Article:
After automobile hits sanitary sewer system automatic release valve on Bayview Drive in Osprey, about 1,350 gallons of sewage flows onto nearby parking lot

Retention area of private stormwater collection system unaffected by spill, county staff finds

A graphic shows the area of the sewage spill. Image courtesy FDEP

About 5:15 p.m. on Jan. 19, the staff of the Sarasota County Public Utilities Department learned that an automobile had struck an automatic release valve (ARV) in a metal enclosure, and sewage was leaking in the area of 135 Bayview Drive in Osprey, the staff reported to the Florida Department of Environmental Protection (FDEP).

Approximately 1,350 gallons of sewage flowed mostly onto the adjacent dirt parking area, the FDEP report says. “A minimal amount” flowed onto a nearby asphalt parking area and into multiple stormwater structures, the report added.

“Staff was able to act quickly and shut the valve directly in front of the ARV,” ending the leak, the report noted.

The county crew members then were able to trace the private stormwater collection system to a retention area, which they saw had remained unaffected by the spill. In other words, as the report put it, “[N]o liquid made its way to the retention area.”

Approximately 400 gallons was recovered from the stormwater collection boxes through use of the county’s vacuum truck, the report noted. “The rest of the spill was quickly absorbed into the dirt parking area,” it said.

The crew washed down the affected roadway and asphalt parking area, the release pointed out. The clean-up efforts and provision of notifications about the spill to area property owners were “being completed according to protocol,” the report added.

This is another aerial map showing the location of 135 Bayview Drive in Osprey. Image from Google Maps

The crew members completed their work at 6:15 p.m. on Jan. 19, the report said.

The affected utilities equipment is associated with the county’s Central County Water Reclamation Facility, the report noted. That plant stands on Palmer Ranch in Sarasota.

This aerial map shows the location of the Central County Water Reclamation Facility. Image courtesy Sarasota County

In a blog, Crane Engineering explains, “Air release valves are installed at the highest points in a pipeline where air naturally collects. Air bubbles enter the valve and displace the liquid inside, lowering the liquid level. When the level drops to where it no longer buoys the float, the float drops. This motion pulls the seat away from the orifice, triggering the valve to open and vent the accumulated air into the atmosphere. As the air is vented, liquid re-enters the valve, once again buoying the float, lifting it until the seat presses against the orifice, closing the valve. This cycle automatically repeats as often as necessary to maintain an air-free system.”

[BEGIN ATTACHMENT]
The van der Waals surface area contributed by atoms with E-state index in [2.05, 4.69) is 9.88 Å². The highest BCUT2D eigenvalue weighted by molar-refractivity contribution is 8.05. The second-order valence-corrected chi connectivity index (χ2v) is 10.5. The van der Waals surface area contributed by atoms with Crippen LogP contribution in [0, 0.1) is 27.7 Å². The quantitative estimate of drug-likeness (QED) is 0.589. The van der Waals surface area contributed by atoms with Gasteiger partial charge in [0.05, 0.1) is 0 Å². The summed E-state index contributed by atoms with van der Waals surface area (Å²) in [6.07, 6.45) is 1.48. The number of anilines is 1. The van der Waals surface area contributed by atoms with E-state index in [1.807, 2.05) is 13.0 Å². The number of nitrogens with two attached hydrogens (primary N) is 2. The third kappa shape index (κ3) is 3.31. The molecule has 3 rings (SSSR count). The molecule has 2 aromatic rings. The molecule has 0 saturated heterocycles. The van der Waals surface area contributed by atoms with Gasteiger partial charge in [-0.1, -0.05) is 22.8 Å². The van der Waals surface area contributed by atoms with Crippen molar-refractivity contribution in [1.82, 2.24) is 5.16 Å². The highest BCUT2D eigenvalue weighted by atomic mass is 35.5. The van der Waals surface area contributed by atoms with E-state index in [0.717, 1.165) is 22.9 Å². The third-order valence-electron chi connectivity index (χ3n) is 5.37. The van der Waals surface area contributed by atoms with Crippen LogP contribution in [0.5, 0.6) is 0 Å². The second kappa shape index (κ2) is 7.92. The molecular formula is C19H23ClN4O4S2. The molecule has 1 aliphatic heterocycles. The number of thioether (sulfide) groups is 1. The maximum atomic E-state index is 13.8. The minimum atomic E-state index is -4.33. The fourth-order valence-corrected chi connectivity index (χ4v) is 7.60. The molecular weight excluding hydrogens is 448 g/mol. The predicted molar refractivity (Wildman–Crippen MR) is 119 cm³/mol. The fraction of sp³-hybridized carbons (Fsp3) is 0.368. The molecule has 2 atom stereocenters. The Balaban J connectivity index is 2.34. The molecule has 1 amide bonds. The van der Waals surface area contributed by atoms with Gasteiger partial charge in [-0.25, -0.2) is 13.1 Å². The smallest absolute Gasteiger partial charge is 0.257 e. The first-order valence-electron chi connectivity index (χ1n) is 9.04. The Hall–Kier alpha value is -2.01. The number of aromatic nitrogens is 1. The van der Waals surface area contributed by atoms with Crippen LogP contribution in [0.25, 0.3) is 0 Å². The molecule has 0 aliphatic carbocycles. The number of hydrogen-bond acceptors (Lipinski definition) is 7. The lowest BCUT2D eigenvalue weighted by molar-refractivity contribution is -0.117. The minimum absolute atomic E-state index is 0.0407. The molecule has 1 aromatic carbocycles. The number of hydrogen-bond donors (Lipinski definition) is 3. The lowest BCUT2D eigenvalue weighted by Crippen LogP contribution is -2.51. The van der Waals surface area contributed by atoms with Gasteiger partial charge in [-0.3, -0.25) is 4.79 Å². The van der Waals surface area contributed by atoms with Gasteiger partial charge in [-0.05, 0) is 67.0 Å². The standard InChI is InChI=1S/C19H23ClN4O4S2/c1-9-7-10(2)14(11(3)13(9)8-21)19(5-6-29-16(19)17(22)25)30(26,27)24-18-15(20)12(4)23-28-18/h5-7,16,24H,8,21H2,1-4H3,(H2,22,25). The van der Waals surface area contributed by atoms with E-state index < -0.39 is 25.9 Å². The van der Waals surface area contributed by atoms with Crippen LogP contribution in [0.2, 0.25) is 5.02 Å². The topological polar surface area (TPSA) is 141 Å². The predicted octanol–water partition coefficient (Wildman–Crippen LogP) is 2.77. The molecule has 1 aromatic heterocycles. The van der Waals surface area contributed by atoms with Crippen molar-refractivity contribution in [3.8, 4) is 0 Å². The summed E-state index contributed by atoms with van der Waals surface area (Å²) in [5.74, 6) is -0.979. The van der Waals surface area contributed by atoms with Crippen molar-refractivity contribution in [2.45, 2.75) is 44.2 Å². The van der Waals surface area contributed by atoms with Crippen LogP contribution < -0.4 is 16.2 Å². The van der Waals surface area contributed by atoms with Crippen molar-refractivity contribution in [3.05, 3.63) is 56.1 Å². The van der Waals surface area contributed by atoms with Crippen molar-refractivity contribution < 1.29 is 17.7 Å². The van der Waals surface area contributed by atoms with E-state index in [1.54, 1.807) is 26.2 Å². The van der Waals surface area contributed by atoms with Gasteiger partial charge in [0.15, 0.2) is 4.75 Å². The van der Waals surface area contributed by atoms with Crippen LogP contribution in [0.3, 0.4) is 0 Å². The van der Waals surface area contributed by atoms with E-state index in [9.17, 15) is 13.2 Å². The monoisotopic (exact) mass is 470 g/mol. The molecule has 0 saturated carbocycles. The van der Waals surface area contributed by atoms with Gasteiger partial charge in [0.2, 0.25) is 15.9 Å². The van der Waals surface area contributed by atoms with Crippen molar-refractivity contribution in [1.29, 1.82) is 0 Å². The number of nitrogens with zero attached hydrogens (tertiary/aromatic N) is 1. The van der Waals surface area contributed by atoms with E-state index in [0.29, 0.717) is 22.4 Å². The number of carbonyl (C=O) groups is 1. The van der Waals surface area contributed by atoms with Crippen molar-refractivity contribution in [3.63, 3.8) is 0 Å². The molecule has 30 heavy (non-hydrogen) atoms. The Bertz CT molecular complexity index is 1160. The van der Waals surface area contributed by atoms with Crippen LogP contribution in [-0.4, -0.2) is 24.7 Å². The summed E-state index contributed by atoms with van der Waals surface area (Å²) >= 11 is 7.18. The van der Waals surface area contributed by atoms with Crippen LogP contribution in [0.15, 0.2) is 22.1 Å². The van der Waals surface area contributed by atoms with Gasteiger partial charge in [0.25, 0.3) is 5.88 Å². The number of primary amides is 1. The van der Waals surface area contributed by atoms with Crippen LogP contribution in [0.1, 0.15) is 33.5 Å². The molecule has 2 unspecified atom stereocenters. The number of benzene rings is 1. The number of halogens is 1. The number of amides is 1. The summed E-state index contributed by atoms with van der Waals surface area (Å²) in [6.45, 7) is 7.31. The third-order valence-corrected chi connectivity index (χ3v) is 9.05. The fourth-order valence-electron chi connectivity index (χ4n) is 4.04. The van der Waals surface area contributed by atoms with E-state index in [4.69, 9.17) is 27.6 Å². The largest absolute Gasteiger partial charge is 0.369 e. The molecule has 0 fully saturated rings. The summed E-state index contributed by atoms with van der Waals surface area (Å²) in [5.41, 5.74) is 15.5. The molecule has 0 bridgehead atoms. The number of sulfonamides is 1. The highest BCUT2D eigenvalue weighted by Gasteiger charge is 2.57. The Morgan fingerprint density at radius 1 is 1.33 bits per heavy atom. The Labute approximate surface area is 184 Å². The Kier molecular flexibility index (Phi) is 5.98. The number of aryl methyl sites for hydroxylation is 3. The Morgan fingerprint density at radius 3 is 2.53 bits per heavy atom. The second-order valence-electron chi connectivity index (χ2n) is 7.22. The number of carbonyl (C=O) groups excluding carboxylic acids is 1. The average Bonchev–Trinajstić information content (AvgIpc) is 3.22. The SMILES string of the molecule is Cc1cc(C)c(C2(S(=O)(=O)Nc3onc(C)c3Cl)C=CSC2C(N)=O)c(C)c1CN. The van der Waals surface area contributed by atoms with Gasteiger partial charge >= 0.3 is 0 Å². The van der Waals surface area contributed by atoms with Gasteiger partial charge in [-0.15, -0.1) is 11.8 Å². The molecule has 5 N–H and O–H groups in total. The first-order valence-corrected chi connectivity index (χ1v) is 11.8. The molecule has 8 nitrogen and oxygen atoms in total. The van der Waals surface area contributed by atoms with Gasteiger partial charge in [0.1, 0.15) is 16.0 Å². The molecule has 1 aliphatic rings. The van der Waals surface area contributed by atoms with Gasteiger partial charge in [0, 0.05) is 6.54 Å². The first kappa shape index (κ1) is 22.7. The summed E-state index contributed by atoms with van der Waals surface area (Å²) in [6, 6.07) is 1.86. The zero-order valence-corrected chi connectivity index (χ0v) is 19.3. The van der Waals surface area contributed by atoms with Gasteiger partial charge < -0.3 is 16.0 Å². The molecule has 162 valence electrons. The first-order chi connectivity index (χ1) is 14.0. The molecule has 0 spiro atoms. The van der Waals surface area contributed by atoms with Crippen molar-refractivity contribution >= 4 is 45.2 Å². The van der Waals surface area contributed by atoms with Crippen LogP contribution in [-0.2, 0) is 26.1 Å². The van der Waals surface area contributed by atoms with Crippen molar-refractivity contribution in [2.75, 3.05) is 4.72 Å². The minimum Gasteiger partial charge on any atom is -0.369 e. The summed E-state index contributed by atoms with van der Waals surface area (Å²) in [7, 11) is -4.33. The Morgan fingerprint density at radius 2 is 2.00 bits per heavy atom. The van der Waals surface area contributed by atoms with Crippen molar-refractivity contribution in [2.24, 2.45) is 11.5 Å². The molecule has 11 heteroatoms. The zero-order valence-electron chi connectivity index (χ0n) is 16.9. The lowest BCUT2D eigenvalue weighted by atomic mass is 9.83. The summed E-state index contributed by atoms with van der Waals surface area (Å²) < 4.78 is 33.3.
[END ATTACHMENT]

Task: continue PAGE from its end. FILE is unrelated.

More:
During the County Commission meeting on Sept. 9, 2020, Commissioner Christian Ziegler voiced concerns about the number of ARV-related incidents that had led to county sewage spills.

“I would like to see a plan to protect those [ARVs]” that seem most vulnerable to damage, Ziegler told Public Utilities Director Mike Mylett. “Some things in Publix parking lots are protected more than these ARV valves. … Maybe it’s dropping a cement block in front of them, so cars don’t hit ’em and mowers don’t hit ’em.”

Ziegler added, “I think we need some sort of county comprehensive plan” to prevent such incidents, because “we get blamed for the spill …”

Approximately 5% of the county’s ARVs had redundant protection, Mylett explained in early September 2020. Those were structures that had been hit multiple times in the past, he added.

This diagram illustrates how an ARV works. Image from Burgess & Niple, presented to an Ohio Water Environment Association conference

In response to a Sarasota News Leader question this week about the status of the ARV situation, Media Relations Officer Drew Winchester provided the following information from Mylett: In December 2019, 673 ARVs were evaluated, with staff finding that 35 had been replaced. “Public Utilities has made great progress since the last update, 15 months ago, regarding the sanitary sewer air release valves (ARV),” Mylett continued. To date, he noted, field staff members have surveyed an additional 165 ARVs and replaced 148 of them.

Along with the surveying and replacements, Mylett reported, staff members have been installing bollards around “16 select ARVs.” Those “have been determined to be high risk and or have been damaged by vehicles and mowing equipment previously,” Mylett pointed out.